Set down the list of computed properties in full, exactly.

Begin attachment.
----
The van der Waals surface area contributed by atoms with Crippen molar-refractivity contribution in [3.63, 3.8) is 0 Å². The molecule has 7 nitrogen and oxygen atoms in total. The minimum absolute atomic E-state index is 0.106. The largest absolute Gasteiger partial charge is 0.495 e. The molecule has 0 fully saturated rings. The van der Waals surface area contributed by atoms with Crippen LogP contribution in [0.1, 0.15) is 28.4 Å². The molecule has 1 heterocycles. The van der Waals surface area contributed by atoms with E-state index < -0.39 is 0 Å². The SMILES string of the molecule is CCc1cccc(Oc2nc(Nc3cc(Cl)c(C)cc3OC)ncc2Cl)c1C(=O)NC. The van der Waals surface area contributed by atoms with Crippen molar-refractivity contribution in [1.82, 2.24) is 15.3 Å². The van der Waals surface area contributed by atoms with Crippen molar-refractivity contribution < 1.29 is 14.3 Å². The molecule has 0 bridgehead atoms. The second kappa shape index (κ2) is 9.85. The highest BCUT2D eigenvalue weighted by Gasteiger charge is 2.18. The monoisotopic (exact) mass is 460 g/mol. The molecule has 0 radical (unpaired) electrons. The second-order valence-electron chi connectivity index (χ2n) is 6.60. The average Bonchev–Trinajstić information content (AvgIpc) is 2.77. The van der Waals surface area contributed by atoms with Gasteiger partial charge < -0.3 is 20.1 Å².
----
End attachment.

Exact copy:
The van der Waals surface area contributed by atoms with Crippen molar-refractivity contribution in [3.63, 3.8) is 0 Å². The molecule has 7 nitrogen and oxygen atoms in total. The minimum absolute atomic E-state index is 0.106. The largest absolute Gasteiger partial charge is 0.495 e. The molecule has 0 fully saturated rings. The van der Waals surface area contributed by atoms with Crippen LogP contribution in [0.1, 0.15) is 28.4 Å². The molecule has 1 heterocycles. The van der Waals surface area contributed by atoms with E-state index < -0.39 is 0 Å². The SMILES string of the molecule is CCc1cccc(Oc2nc(Nc3cc(Cl)c(C)cc3OC)ncc2Cl)c1C(=O)NC. The van der Waals surface area contributed by atoms with Crippen molar-refractivity contribution in [1.82, 2.24) is 15.3 Å². The van der Waals surface area contributed by atoms with Crippen molar-refractivity contribution < 1.29 is 14.3 Å². The molecule has 0 bridgehead atoms. The second kappa shape index (κ2) is 9.85. The highest BCUT2D eigenvalue weighted by Gasteiger charge is 2.18. The monoisotopic (exact) mass is 460 g/mol. The molecule has 0 radical (unpaired) electrons. The second-order valence-electron chi connectivity index (χ2n) is 6.60. The average Bonchev–Trinajstić information content (AvgIpc) is 2.77. The van der Waals surface area contributed by atoms with Gasteiger partial charge < -0.3 is 20.1 Å².